Tres Chicas - Not just whistlin' Dixie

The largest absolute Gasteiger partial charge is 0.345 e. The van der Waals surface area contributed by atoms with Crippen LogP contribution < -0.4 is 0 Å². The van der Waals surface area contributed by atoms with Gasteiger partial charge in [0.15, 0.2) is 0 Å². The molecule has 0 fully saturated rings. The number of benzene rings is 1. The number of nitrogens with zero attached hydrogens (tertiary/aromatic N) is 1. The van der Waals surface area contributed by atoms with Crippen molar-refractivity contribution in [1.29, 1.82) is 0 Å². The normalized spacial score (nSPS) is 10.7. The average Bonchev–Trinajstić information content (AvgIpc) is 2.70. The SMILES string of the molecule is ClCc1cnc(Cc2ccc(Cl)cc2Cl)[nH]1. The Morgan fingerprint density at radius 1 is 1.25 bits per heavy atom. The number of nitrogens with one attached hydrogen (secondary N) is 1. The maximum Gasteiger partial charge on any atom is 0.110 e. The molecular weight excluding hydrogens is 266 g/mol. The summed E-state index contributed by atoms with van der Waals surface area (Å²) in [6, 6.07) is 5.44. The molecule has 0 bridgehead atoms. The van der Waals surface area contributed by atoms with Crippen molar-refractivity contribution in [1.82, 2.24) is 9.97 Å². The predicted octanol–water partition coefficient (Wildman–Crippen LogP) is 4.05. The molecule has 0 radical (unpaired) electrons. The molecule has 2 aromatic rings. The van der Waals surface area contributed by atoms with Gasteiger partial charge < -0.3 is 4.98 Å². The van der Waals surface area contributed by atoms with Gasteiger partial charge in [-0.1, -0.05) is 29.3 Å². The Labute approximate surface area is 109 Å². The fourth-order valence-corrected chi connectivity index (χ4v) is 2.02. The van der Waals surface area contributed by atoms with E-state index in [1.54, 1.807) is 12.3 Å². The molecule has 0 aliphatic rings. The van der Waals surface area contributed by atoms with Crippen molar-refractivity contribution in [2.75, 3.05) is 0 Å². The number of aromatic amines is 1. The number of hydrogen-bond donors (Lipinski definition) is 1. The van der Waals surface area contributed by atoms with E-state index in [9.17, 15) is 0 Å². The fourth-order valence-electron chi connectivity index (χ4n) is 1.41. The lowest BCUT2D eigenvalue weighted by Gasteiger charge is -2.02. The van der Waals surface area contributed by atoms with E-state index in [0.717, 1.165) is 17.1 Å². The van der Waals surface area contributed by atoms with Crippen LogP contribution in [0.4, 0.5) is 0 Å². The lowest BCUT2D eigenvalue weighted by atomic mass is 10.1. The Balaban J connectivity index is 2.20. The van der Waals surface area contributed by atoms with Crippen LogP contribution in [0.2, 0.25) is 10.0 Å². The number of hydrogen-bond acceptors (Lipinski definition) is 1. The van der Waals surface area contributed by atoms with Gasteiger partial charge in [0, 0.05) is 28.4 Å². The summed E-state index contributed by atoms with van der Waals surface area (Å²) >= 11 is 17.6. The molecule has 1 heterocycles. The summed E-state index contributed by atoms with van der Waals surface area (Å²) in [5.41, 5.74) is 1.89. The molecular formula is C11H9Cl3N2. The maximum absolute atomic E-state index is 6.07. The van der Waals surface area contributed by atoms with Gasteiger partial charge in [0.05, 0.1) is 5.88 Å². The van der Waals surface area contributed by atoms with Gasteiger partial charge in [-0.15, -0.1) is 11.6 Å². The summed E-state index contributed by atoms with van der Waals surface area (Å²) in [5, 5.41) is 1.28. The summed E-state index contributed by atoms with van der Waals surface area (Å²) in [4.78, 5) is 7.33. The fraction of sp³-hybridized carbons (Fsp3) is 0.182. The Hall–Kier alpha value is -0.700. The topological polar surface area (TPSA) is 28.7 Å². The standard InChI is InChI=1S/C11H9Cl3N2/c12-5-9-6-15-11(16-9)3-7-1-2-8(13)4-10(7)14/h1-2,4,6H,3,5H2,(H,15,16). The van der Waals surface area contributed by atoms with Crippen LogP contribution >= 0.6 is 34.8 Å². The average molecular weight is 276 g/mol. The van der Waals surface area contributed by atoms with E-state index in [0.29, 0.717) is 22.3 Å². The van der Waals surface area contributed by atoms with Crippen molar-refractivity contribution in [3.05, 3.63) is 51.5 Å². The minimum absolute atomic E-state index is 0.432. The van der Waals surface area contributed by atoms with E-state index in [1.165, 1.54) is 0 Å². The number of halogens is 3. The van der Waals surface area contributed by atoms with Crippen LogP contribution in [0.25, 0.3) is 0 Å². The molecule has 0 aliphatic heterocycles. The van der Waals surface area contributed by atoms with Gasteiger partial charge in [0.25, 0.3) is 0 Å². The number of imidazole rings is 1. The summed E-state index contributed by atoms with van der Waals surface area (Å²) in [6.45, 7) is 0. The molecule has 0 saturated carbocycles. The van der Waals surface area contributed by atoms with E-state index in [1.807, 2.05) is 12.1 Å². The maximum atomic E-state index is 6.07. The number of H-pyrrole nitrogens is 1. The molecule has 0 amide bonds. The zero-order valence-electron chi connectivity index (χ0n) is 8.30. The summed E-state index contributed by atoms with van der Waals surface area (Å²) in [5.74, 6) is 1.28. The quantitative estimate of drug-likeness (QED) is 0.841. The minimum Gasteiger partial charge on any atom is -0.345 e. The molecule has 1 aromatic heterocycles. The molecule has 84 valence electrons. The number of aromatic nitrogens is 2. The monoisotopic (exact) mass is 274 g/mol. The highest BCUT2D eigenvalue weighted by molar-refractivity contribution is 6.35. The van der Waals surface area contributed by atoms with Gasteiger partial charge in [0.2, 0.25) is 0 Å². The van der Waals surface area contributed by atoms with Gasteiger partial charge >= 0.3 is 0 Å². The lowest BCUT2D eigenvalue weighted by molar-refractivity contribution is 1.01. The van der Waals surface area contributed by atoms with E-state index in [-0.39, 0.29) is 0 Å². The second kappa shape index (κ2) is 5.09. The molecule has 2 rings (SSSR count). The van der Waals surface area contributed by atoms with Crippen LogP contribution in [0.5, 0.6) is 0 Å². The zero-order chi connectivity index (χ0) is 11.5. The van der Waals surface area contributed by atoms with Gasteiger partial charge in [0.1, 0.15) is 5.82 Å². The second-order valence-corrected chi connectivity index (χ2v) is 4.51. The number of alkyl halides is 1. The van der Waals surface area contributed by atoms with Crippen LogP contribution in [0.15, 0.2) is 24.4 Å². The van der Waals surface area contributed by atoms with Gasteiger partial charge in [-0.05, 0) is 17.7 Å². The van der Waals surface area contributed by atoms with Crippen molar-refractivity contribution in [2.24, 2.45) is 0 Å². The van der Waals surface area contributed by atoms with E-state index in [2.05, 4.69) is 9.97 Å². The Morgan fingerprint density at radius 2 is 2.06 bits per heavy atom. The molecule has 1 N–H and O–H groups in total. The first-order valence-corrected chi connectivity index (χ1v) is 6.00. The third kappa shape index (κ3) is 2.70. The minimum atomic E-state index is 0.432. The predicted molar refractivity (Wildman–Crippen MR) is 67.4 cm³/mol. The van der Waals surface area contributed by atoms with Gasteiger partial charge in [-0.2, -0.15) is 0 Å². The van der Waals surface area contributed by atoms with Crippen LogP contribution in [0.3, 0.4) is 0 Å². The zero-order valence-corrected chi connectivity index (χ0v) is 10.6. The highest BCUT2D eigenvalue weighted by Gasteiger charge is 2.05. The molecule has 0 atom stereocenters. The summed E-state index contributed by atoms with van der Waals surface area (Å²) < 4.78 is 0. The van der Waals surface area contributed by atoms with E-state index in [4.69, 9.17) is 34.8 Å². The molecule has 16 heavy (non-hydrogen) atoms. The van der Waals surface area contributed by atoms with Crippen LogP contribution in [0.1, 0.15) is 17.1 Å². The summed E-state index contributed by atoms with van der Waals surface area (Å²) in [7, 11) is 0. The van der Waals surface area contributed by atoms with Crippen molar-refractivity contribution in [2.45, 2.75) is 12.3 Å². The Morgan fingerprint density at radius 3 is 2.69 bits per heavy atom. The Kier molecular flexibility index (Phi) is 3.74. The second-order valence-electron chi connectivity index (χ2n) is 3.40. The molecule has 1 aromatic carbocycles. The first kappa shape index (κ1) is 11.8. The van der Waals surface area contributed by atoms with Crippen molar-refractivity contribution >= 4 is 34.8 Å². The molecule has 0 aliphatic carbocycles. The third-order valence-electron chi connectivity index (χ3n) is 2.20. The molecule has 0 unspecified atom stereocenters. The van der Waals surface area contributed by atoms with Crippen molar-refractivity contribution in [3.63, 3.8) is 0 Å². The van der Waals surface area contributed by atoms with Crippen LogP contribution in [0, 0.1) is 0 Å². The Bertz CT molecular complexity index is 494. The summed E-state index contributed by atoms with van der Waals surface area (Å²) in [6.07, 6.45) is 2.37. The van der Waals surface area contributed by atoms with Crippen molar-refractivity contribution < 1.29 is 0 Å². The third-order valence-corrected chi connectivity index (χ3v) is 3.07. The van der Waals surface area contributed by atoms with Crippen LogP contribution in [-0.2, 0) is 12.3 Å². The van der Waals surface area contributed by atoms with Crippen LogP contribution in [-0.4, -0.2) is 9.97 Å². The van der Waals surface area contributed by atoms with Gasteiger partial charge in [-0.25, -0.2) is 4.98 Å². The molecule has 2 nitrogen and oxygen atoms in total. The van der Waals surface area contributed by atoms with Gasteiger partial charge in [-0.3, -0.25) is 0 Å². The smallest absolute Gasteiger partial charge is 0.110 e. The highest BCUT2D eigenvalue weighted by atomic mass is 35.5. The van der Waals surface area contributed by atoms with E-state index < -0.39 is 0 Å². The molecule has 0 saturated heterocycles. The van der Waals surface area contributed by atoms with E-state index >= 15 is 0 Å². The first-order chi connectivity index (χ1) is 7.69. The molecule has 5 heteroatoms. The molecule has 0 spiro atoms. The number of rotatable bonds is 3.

"Ain't no liquor in London, it's forty pounds of flesh; We're goin' down to the local, for a pint of Scrumpy Jack." Seated around a dining table, Tres Chicas -- Lynn Blakey, Caitlin Cary and Tonya Lamm -- were in the midst of reconstructing the mad and merry month of musicmaking in England last year which resulted in their sophomore album. Among the many challenges that came with the daring decision to record in London was dealing with the high cost of spirits, particularly for visitors undercut by the weak American dollar. Scrumpy Jack served as a sort of compromise under such economic duress. A dry alcoholic cider, it costs a good deal less than hard liquor, though as with most things in life, you get what you pay for. The internet reference source Wikipedia advises, "It is easy to drink, but large amounts tend to cause hangovers." Think an English equivalent of Boone's Farm, perhaps. That a trio of struggling singer-songwriters would resort to drinking cheap booze while making an album is hardly a revelation. But the magic in this particular passage from our interview was not the admission, or even the quaintly folksy verse they'd composed to commemorate the experience. Rather, it was all in the delivery. Lamm had casually commented, "Something that really cut into my drinking in London was just the fact that liquor is so expensive over there" -- when suddenly, spontaneously, she, Cary and Blakey joined voices, spot-perfectly, to sing their little ditty in three-part harmony. In that moment, it was crystal clear just how much of a band these women have become. Their unity is equally evident on Bloom, Red & The Ordinary Girl, released March 7 on Yep Roc Records. Though all three have brought distinctly different personalities and experiences to the table -- the dining room of Cary's south Raleigh home, in this case -- somewhere along the line a bond has formed that runs deeper even than good friendship. Indeed, when asked if Tres Chicas still seems primarily like a side-project pursuit, Cary simply answers, with a sincere smile, "No. This is the band I'm in." It hasn't always been that way. The first Tres Chicas record, 2004's Sweetwater, wasn't necessarily ever destined to be a record at all, just as the band hadn't really intended to be a band. In the beginning, it was just a handful of impromptu shows between friends during down time between their other musical endeavors. Cary's landmark alt-country band Whiskeytown was on its last legs in 1999, with Ryan Adams poised to break out on his own behind his 2000 solo debut Heartbreaker. Blakey was between projects with her regional pop band Glory Fountain, which issued albums in 1997 and 2002. Lamm's big-in-Europe band Hazeldine was in the process of splintering from its New Mexico base, with Lamm settling in Raleigh to be near her ailing mother (Lamm had grown up in Wilson, about an hour east of Raleigh). They'd all gotten to know each other gradually during the latter years of the '90s. Lamm and Cary recall crossing paths at South By Southwest in Austin in 1996; the following year, Whiskeytown and Hazeldine toured together on a couple of occasions (including a month-long jaunt in the spring sponsored by No Depression). Blakey and Cary met in the summer of '97 when Glory Fountain (then based in Charlotte) shared a bill with Whiskeytown. Around the same time, Blakey attended a Hazeldine show in Chapel Hill, and left an impression on Lamm that still lingers: "I remember I was like, 'Did anybody meet that girl with the beautiful hair and the big eyes? She was really nice!'" Lamm recalls. By 1999, all three had become good friends and had begun casually to collaborate with low-key gigs, though initially in duo pairings. Cary and Lamm played a couple of shows together, and when Lamm went on a European tour with Hazeldine, Cary and Blakey teamed up. One night they all encountered each other in the ladies' restroom at a show by another local band. As Blakey told ND's David Menconi in a Town & Country article from July-August 2000, "I accosted the two of them at a Backsliders show and said, 'We have to do this.' So yeah, I horned in, and we were conceived in the Brewery women's room during a Backsliders show." Shortly thereafter, Raleigh club owner Van Alston booked the nascent trio and dubbed them "Las Tres Chicas" for the sole purpose of having something to list in the newspaper. The name (minus the "Las") stuck. A busy summer on the local scene led to studio time with renowned producer Chris Stamey, a longtime friend of Blakey who had also worked extensively with Cary during Whiskeytown's heyday. By early 2000, the Chicas had made some rough demos, which they passed along to industry folks at South By Southwest in Austin that March while playing a couple of packed shows. Much momentum seemed to be building for the band. And then...nothing happened. Well, plenty happened, but only in ways that served to pull the three players in separate directions. Lamm not only made one last record with Hazeldine (Double Back, released in Europe in May 2001), she also became a mother. Cary, encouraged by the modest success of her 2000 five-song solo EP Waltzie, began working with Stamey on a full-length disc (While You Weren't Looking, released on Yep Roc in March 2002). Blakey gave Glory Fountain one more try, recording The Beauty Of 23 (which came out in June 2002). Tres Chicas inevitably shifted to the back burner, and at the time, that was fine with them. "We were playing too many shows locally, and people were 'over' us or something," Cary says. "We were all like, 'Oh my God, if I have to sing these songs one more time, I'll die.' And we sort of said, 'Well, look, we'll take a break.'" Before the hiatus, they'd essentially finished a full album's worth of material with Stamey, though there wasn't much sense in trying to find a home for it at that juncture. But after Cary's While You Weren't Looking made a very respectable showing for an indie release, Yep Roc expressed increasing interest in rescuing the Tres Chicas record from the shelves where it had been gathering dust. Everything finally fell into place in summer 2004. Other projects had run their course, at least for the moment, and Lamm had gotten past the demanding first couple years of motherhood. Tres Chicas' debut, Sweetwater, was released on Yep Roc in late June, and it garnered attention right out of the gate. In early July, National Public Radio aired an interview with the trio that significantly raised their profile; if only fleetingly, Sweetwater rose to #1 on the Amazon.com sales charts immediately after the NPR spot. Perhaps more importantly, waiting a couple years to release the album helped each of the Chicas to reconsider the band's place in their lives. "I think it changed everybody's perspective about what this ought to be," Cary says. "I mean, it was always just this side-project thing, and I never put a whole lot of weight to what we were doing....But then once it came out, we'd had all had a break and reassessed how we felt about the songs and ourselves and each other." The positive public reception to the record also helped rekindle their aspirations. "We knew we had made something that we liked, when we did it," Lamm says. "So for it to come out, and for people other than us actually to like it, was validating. It gave us a little bit of a fire to sort of put ourselves behind for a little while." Still, it easily could have ended there, as a well-received one-off, a signpost in their respective separate journeys. Cary's output has continued to expand and diversify; in addition to a second solo album (2003's I'm Staying Out), she also did a duets record with country singer Thad Cockrell (2005's Begonias). Lamm, meanwhile, has gone in a different direction, focusing on raising her daughter rather than pursuing other musical opportunities. In fact, some of the touring Tres Chicas did behind Sweetwater did not include Lamm, but the shows still served their purpose of furthering the band's following. A handful of fellow North Carolina Triangle players joined them in supporting roles, most notably bassist Dave Bartholomew and multi-instrumentalist Sara Bell, both of whom helped cover Lamm's vocal parts when she was absent. "Our shows were really well-received," Cary comments. "They weren't huge shows in big places or anything, but we have this great average where I think we sell a CD to 25 percent of any crowd that we play in front of. So that made us sort of get more serious, I think, once we realized that not only was the record well-received, but that we really liked touring together, and that we were reaching people somehow." Even so, there were no plans initially for any sort of timely follow-up to Sweetwater. "I think we probably always thought that we'll always make records together," Cary allows, "but I don't think there was any feeling like there was any urgency to it." Fate, as it often does, found a way to intervene. In September 2004, the band shared a bill at Raleigh's Pour House nightclub with English singer-songwriter and piano player Geraint Watkins, who'd recently issued an album on Yep Roc. Watkins' gig was a one-off in the midst of a tour with Nick Lowe, for whom he was playing keyboards; also on the road with them was Neil Brockbank, an accomplished producer whose credits include several albums for Lowe and Watkins as well as records for Bryan Ferry, Dan Penn & Spooner Oldham, and Tanita Tikaram. "We loved Geraint," Lamm recalled of Watkins' performance that night. "He's an incredible musician and singer and songwriter." After the show, Cary and Blakey went out for drinks with Watkins and Brockbank. "We talked about music and making records and the kind of philosophy that Neil had behind it -- to make it alive, make it organic." Blakey remembers. "It just sounded like a great way to make a record. "I walked out that night saying, 'We're going to make a record with them.' I was just sure of it." Fate, of course, is also often obliged to drop a serendipitous hint. "He [Brockbank] was talking about his studio and how it was called Gold Top, and he gave me his card," Blakey says. "And I asked him why it was called Gold Top, and he was like, 'Not because of the guitar; because it used to be a dairy, Gold Top Dairy.'" "Lynn knew right then," Cary interjects, "because she lives on a dairy farm." "I'm always looking for signs," Blakey concurs. "And I was just like, this means something....I just loved the idea that they were music and life guys, and they weren't gear and guitar guys, you know? They are great with their instruments and stuff, but it wasn't about that." There was one small catch. Making a record at Gold Top Studio meant somehow coming up with the cash for the Chicas -- plus Lamm's daughter Sofia, and a nanny -- to spend a month in London. Travel and lodging alone would be a major expense for an indie-label band (to say nothing of the Scrumpy Jack tab). Yep Roc president Glenn Dicker proved surprisingly receptive to the idea. "We went and talked to Glenn about going on tour later on, and this idea came up again," Blakey says. "And I was like, 'Gee, I wish we could go to England and make a record with those guys.' And thinking that Glenn would go, 'Ha Ha Ha! You silly child!'" "'For every dollar we spend, it's like two!'" Lamm chimes in. "Right," Blakey continues. "And then instead he said, 'Well, that's not out of the question.' And I think Caitlin and I went home and shared a bottle of champagne after that." Even with Yep Roc's support, crunching the numbers was no small task. Much of the travel budget was covered by the distinguished Netherlands roots-music festival Blue Highways, which paid for the band to come overseas and play their event in April 2005. The band built a European tour around that date, then went to London to make the album. None of which was as simple as it might sound. "We have to give credit to Lynn for having a buttload of faith that we could make that tour work," says Cary, who had played in England enough times -- as had Lamm -- to be wary of the costs. "We both were just like, Oh, this is never gonna work!" "We sat around this table," Blakey recalls, "and both of them were like, 'We can't do this.'" "We sat with a notebook writing down money..." Cary chips in, then Blakey continues her thought: "...and the whole budget and the touring and the baby, and how are we gonna go to Europe and tour and how are we gonna do a record afterward, you know -- how can this happen? And I thought, it can happen, I know it can!" Lamm cuts to the essence. "You know, there's one thing that I have learned in this band is that when Lynn feels it, you gotta go with it, because she's usually right. She has really great intuition." The result of the sessions validated their trust in Blakey's instincts. Bloom, Red & The Ordinary Girl marks a significant progression for Tres Chicas, taking them in a direction that their debut might have hinted at, but couldn't have realized. For starters, the approach between the two records was entirely different. Sweetwater started as relatively casual demo sessions in Stamey's studio and gradually took shape over the course of more than a year, with little bits added here and there as band members had time. Bloom was a much more focused project: The entire album had to be recorded while the Chicas were in London, so there was a finite starting and ending point. Furthermore, the backing crew was from an entirely different realm. Anchoring the band were Watkins on piano and organ, Robert Trehern (who co-produced with Brockbank) on drums, and Matt Radford on double bass. Hired hands included Nick Lowe on bass, Penguin Cafe Orchestra mainstay Bob Loveday on violin and viola, legendary pedal steel player B.J. Cole, and hotshot roots-rock guitarist Bill Kirchen. "When the guest stars started rolling in, it was sort of like, 'Oh my God,'" Cary summarizes. "I love the people I've played with," Blakey adds, "but I had never played with people particularly like this. And it made me feel like I could play, like I was good. Maybe good people raise you up as a player. But it felt really great to play with them." It wasn't so much the players' star-studded credits as the way their style and ability affected the Chicas' songs. "The notion was that the band would wrap itself around the singing, that the singing would absolutely be what drove everything," Cary explains. "We had sent them really rough demos, so they knew the songs, but I don't think anybody was coming in with preconceived notions of how things were going to sound. It was more like they wanted to hear how we played and sang them, and then fit themselves around it. And they certainly ended up creating the vibe of the way things sounded because of the way they play, and the way that they play together." Blakey picks up the thread. "I remember thinking that no matter what happened, we'd probably get to the heart of the songs with them," she says. "I didn't know how that was gonna happen, but I think because they were so soulful that even though we entered into the situation never having played with those guys before, it instantly felt like I was playing with my cousins that I'd just never met, or something. It wasn't like we hired a band we didn't know. It was like we knew them before we even walked in the door, playing with them felt so comfortable." Musically, the contrast between Bloom and Sweetwater is plainly apparent. Whereas their first record benefited from the careful roots-pop precision Stamey has honed over the years with some of alt-country's finest acts, Bloom is a much moodier disc, steeped in shades of sultry soul and jazz. "Stone Love Song", a Cary/Watkins co-write, smolders with the kind of lounge cool that has permeated Lowe's recent records. "Still I Run", which Cary wrote with Nashville songwriter Anthony Crawford, could easily be covered by Norah Jones. Blakey's "Sway" swings gently and sweetly on the strength of the trio's heavenly harmonies. "There were some things that Neil did, though, that surprised me," Blakey observes. "Some of the songs got slowed down so they could be more soulful, which was interesting." "Like 'Bloom' was our rock hit," Lamm notes, "and now it's our jazz hit." Which brings us to the song -- or, rather, songs -- that inspired the album's title, taken from lyrics contained in the disc's third, fourth and fifth tracks. Lamm sings lead on a cover of Geraint Watkins' "My Love", Blakey is front-and-center on her own "Shade Trees In Bloom", and Cary takes the reins for "Red" (which she co-wrote with Blakey). Not that one should read too much into those vocal assignments. The Chicas give no definitive answers as to who may or may not answer to the nicknames Bloom, Red, and the Ordinary Girl. "One of the things that we thought about," Blakey clarifies, "is that all of us are all three of those at various times." That said, the lyrics of "Shade Trees In Bloom" are classic Blakey. "Sometimes what you think is the end/Is the beginning," she sings in the song's opening verse, revealing her predominantly optimistic, silver-lining outlook on life. Not that she doesn't have her vulnerable moments: "Keep a close watch on me/I might fall apart," she warns a couple verse later. Blakey is the Chicas' hidden gem, to the extent that both Cary and Lamm have previously spent some time in the spotlight. Cary's tenure in Whiskeytown and her solo excursions have made her the group's most recognizable name; Lamm's time with Hazeldine brought fair attention in Europe, where the band had a couple of major-label releases. Blakey's band Glory Fountain, meanwhile, never really ventured beyond regional notice, though their records -- particularly The Beauty Of 23, produced by southern pop svengali Mitch Easter -- warranted a broader hearing. (That album's exquisite title track resurfaces on the new Chicas album, retitled "Slip So Easily".) And yet Blakey has a considerable and intriguing pedigree. She spent most of the '80s ensconced in the storied Athens, Georgia, scene, including a stint in the band Oh OK (with Michael Stipe's sister Linda). She also played briefly with Easter in his alternative-pop outfit Let's Active. Glory Fountain brought Blakey's considerable vocal talents into full focus, and the harmonies of Tres Chicas have magnified them. Her soaring soprano is the trio's most immediately arresting feature, though ultimately it's the way all three voices swirl and swing in and around each other that creates a singular musical magic. For Blakey, such musical magic is something that manifests itself in an almost cinematic manner, as this comment about working with Brockbank illustrates. "I would describe to him how I thought he managed to make a certain song that I wrote feel, and he was always so happy with that," she says. "Like, you know, 'You managed to make "Bloom" sound like the leaves on a tree in the summertime in the heat haze and the wind blowing, and they're shimmering.' That's how I talk about records. And he understood." "Really? You're weird," Lamm deadpans, with perfect timing. Her sardonic response speaks volumes of her place in the Chicas' picture. The balance and variety of their humor is no small part of how these three relate to each other, and Lamm finds herself in an interesting position these days. While she no doubt would be voted "most likely to make a wise-ass comment," she's also the one presently in the midst of the most wide-eyed experience as a result of her young child. Motherhood clearly has turned Lamm's world upside-down, and she seems genuinely blessed by the opportunity, even if it's a challenge trying to be both a mom and a musician. She recalls, for example, a show in Berlin last year, when her former Hazeldine bandmate Anne Tkach was along to assist as Sofia's nanny. "We launched into 'Sweetwater', and three seconds into the song, Sofia's screaming on the side of the stage," Lamm says. "And I'm just looking at Anne, and Anne's restraining her. Sofia's like, 'Brrraaaaagghh!' And so we're like, 'OK, I guess we'll just get a little chair for her. So we got her a little chair, and we sat her beside the amp. And people were taking pictures; she totally upstaged us. People were standing on their seats to take pictures of Sofia." It's hardly an ordinary life, and yet Lamm was more than happy to step into the narrative role in Watkins' "My Life" lyric ("I'm not Jesus Christ/I'm just an ordinary girl"). "I aspire to be ordinary," she contends. Moments later, Cary wants in on that action, too. "All I want right now is to be the ordinary girl," she offers. In the album's title sequence, however, she sings the role of "Red". Musically, the song fits Cary to a T; it's a traditional waltz that sounds straight outta the ancient English folk pantheon, much like the songs that dominated her debut solo EP. Lyrically, though, there's something much darker going on: "I don't wish you well and I'll see you in hell," she sings at one point, later asking, "What is the shade of a promise? What is the color of a lie?" Like her recent collaboration with Thad Cockrell, rejoining Lamm and Blakey affords Cary a kind of camaraderie that can have meaning in a way that doing your own thing might not. Cary seems in some respects to be the consummate team player; she's one of the few musicians to have worked extensively with Ryan Adams without ever having some sort of falling-out. (In fact, Adams invited Cary onstage last June when he played in Raleigh for the first time in almost five years.) "It was very very vital to me to do those solo records and know that I could, and know that that's who I was, and that I wasn't only a sideman to Ryan," she concedes. "I won't say that I'm a better collaborator than a solo artist; I think both are viable and operative for me. "It's kind of the same with Tres Chicas operating as a side project for a while -- at some point, that becomes unsatisfying and not viable. If you're putting in the amount of work that it takes to do something like this, you have to throw yourself into it and believe in it and invest in it." Cary does acknowledge that "I think there will come a time relatively soon where I'll reinvest" in a solo outing. "I'm due to make another record and I'm writing for it, and I write songs for myself and hoard them away. But right now, I don't have time to do that. "I read this article on Ryan in my parents' local paper, where he just refused to apologize for being too prolific and too busy, and I feel the same way. It's like, you want to hear more Caitlin? Wait a couple years, I'll get there, you know. But right now, this is what I'm doing. And I'm not gonna do it half-assed." ND co-editor Peter Blackstock is enormously indebted to his wife, Lisa Whittington, who transcribed the long and winding tape of his interview with Tres Chicas.